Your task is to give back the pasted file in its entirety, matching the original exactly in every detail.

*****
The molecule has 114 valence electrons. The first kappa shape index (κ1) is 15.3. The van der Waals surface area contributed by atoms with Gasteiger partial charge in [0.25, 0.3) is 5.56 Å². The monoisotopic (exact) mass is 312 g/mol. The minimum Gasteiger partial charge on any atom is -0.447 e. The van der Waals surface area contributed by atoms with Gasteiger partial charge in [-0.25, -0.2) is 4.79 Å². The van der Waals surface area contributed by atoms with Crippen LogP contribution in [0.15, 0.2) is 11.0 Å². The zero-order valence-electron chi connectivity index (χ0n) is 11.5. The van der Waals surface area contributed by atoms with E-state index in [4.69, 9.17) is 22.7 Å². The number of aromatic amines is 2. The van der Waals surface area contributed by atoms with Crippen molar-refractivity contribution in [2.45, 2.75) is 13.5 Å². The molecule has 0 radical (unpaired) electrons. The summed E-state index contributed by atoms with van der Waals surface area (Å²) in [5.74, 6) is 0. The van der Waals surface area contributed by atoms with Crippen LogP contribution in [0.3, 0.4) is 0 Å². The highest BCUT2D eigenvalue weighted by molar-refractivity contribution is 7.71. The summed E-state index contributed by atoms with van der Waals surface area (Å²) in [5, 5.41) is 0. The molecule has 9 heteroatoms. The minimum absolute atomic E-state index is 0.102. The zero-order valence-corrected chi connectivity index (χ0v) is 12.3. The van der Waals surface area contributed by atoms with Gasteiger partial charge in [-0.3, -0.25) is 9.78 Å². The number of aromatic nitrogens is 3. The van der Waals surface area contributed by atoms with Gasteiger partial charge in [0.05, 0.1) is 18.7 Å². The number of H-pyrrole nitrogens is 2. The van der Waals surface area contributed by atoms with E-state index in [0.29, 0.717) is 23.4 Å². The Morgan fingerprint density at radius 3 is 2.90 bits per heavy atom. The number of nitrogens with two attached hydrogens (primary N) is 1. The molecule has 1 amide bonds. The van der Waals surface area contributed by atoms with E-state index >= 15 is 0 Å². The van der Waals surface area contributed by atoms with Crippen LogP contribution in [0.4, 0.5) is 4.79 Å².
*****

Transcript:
The molecule has 114 valence electrons. The first kappa shape index (κ1) is 15.3. The van der Waals surface area contributed by atoms with Gasteiger partial charge in [0.25, 0.3) is 5.56 Å². The monoisotopic (exact) mass is 312 g/mol. The minimum Gasteiger partial charge on any atom is -0.447 e. The van der Waals surface area contributed by atoms with Gasteiger partial charge in [-0.25, -0.2) is 4.79 Å². The van der Waals surface area contributed by atoms with Crippen LogP contribution in [0.15, 0.2) is 11.0 Å². The zero-order valence-electron chi connectivity index (χ0n) is 11.5. The van der Waals surface area contributed by atoms with E-state index in [4.69, 9.17) is 22.7 Å². The number of aromatic amines is 2. The van der Waals surface area contributed by atoms with Crippen molar-refractivity contribution in [2.45, 2.75) is 13.5 Å². The molecule has 0 radical (unpaired) electrons. The summed E-state index contributed by atoms with van der Waals surface area (Å²) in [5.74, 6) is 0. The van der Waals surface area contributed by atoms with Crippen LogP contribution in [0.3, 0.4) is 0 Å². The highest BCUT2D eigenvalue weighted by molar-refractivity contribution is 7.71. The summed E-state index contributed by atoms with van der Waals surface area (Å²) in [5, 5.41) is 0. The molecule has 9 heteroatoms. The minimum absolute atomic E-state index is 0.102. The zero-order valence-corrected chi connectivity index (χ0v) is 12.3. The van der Waals surface area contributed by atoms with Gasteiger partial charge in [-0.3, -0.25) is 9.78 Å². The number of aromatic nitrogens is 3. The van der Waals surface area contributed by atoms with Gasteiger partial charge in [0.05, 0.1) is 18.7 Å². The number of H-pyrrole nitrogens is 2. The van der Waals surface area contributed by atoms with E-state index in [0.29, 0.717) is 23.4 Å². The Morgan fingerprint density at radius 3 is 2.90 bits per heavy atom. The number of nitrogens with two attached hydrogens (primary N) is 1. The molecule has 1 amide bonds. The van der Waals surface area contributed by atoms with E-state index >= 15 is 0 Å². The van der Waals surface area contributed by atoms with Crippen LogP contribution in [0.4, 0.5) is 4.79 Å².